Monday 2 January 2012
"Who Can Kill A Child?" Review: Bloody Pinata!
Plot: An English couple, holidaying in Spain, makes their way to a secluded island a long way off the coast. Upon arrival, they soon realise that something is wrong, very wrong, as the children on the island have gone crazy and are murdering all the adults!
Review: This 70's oddity seems to have been brought back to the general filmic consciousness on the back of its recent release on DVD, and while I had never heard anything about it, a few articles and twitter discussions got me curious. That and the fantastic poster design, which, depending on the version, evokes Italian giallos as well as video nasties of the era. Who Can Kill A Child did suffer from the curse of the thousand titles upon its release upon Europe, as many horror films did at the time, with the most idiotic title being the French one: "The Revolt of the Year 2000" Well I have got news for you, the film is not set in 2000. Shame nobody thought of calling this: Bloody Pinata (you will see why).
The plot makes it sound like "Village of the Damned" gone on holiday in the sun, and there more than just similarities between the two films, alongside The Children of the Corn. A few aspects sets this one aside though. It starts off with some pretty chilling opening credits, with some archive footage of all the atrocities children have been the victims of at the hands of adults throughout the 20th century: concentration camp, napalm strikes during the Vietnam war etc... It surely trounces X-Men 1 opening scene with the young Magneto in Auschwitz for its sheer grimness!
And then the sun drenched, mediterranean atmosphere is miles away from the settings of most horrors. Not a single scene is set at night or even in a dark confined place. Here is the horror is truly in the open, blindingly sunlit, although the film does rely on the hopeless feeling created by the isolation of the island.
Also, the main protagonists are rather dull and not exactly likeable. They even make a very questionable decision half-way through, leaving a character to face a certain death while they could certainly have taken her along to relative safety, which makes it harder to really root for them from that point onwards.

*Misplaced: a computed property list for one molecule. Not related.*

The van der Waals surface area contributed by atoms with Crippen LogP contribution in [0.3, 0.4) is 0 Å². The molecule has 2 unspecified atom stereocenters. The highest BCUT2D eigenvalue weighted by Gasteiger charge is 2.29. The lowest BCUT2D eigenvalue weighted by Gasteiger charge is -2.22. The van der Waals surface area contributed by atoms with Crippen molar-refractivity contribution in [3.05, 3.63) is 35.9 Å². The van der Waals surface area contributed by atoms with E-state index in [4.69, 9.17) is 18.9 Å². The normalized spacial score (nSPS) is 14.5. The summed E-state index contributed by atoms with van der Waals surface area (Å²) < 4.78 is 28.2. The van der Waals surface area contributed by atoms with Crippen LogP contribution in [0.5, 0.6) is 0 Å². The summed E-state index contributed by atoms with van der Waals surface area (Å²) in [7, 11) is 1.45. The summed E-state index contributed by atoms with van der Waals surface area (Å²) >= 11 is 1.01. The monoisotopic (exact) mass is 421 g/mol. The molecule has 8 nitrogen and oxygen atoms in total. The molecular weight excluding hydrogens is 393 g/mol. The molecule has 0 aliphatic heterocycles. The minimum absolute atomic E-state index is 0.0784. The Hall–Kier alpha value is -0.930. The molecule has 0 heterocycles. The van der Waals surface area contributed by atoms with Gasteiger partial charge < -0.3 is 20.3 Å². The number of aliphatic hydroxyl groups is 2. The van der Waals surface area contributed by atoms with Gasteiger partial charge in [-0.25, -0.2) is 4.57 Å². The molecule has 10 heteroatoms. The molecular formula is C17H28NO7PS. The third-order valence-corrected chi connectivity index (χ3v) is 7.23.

But what truly sets is apart is the sheer audacity of some of its scenes... While the gore is largely shunned, what the director managed to get away with showing got me gasping a few times, I am particularly thinking about that ONE short scene at the end. I am not sure whether the BBFC was not paying attention, and while I sadly can not assess whether I saw the uncut version or not, I absolutely cannot imagine any film getting away with this at this moment in time. In fact, should you wish to amuse yourself, show this film to any Daily Mail reader, or better, Melanie Phillips, and observe with much glee. I kept hearing Maude Flanders in my head screaming "Would anybody please think of the children".
There is more ambiguity in here as to what is causing the children to turn into blood lusty murderers, which is very unsettling, unlike Village of the Damned which coped out, making its killing children the spawns of an alien race. But what is really shocking eventually is not so much the violence of the children towards the adults, but the other way around when they try to fight back. And while the recent British horror "The Children" had a rather similar plot and scenes of adults fighting back, it certainly cannot beat what I saw in this for its pure shock factor. Without spoiling it, it will come as no surprise that the ending is particularly downbeat, with a nod to Night Of The Living Dead.
Unfortunately however, for all its audacity, the film does not quite reach the same heights as some of the horror masterpieces of the times. I am not sure how much the audience at the time knew about the plot, but watching it now feels a little predictable for most parts. While I might have spoiled the main plot in my short summary, this is what every other reviewer have done, as well as IMDB. So we miss the element of surprise and you can easily figure out what is going to happen for most of the film: the two tourists turn up at the island, they keep bumping into groups of menacing children who disappear, running and grinning, until finally they bump into the few adults left and witness them being slaughtered.
And while the film is never boring, and tries to genuinely create an oppressive atmosphere, it is never quite as gripping and nerve-wrecking as one might expect. The setting of this deserted Spanish village is unnerving, and you can clearly how it would have influenced the game Resident Evil 4 for its iconic first act, but the tension does not quite rise high enough. There is a very fine line between subtle, atmospheric and mild boredom, which the film always feels in danger of crossing.
Nevertheless, it does remain worth catching up for fan of horrors and oddities. The trailer below is mental but also very spoilerific so be warned.